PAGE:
Discovering TPRS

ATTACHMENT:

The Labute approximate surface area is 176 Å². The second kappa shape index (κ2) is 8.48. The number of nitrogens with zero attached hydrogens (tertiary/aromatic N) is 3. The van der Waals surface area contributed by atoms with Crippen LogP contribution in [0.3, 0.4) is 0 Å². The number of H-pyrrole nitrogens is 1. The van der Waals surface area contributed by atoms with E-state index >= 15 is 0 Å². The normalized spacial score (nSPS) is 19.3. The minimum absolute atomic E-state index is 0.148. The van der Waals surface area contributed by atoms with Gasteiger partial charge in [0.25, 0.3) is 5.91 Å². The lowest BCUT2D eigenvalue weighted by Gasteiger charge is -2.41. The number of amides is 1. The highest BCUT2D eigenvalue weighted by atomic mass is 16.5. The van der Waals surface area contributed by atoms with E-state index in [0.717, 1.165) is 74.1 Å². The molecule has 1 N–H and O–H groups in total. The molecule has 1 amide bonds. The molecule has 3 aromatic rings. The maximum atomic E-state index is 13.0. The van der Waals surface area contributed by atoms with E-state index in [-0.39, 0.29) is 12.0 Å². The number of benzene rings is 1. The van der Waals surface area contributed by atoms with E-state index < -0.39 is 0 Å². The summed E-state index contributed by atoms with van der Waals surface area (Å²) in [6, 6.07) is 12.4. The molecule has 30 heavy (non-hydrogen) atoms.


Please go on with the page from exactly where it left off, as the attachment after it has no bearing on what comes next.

I first came across the TPRS method at the end of my final teaching practicum. I had only been teaching high school Italian and Spanish for about seven weeks, and I was already exhausted and stressed out beyond belief. During my practicum, I taught using a textbook, and my method was simply to plod along through the pages and pages of grammar explanations and related activities. Every once in awhile, I had the students do some sort of a project (ie. designing a birthday invitation, drawing their ideal house, presenting their favourite foods to the class, putting on a skit, etc.) I also tried to integrate communicative activities that I had been taught in my methods class, such as information gaps, interviews, role play, games, and pair work. Each unit would then be followed up by a test in which the students were expected to know and use all the vocabulary and grammar they had been taught. This was the way which I was taught in high school, and at first I didn’t consider doing anything differently. Continue reading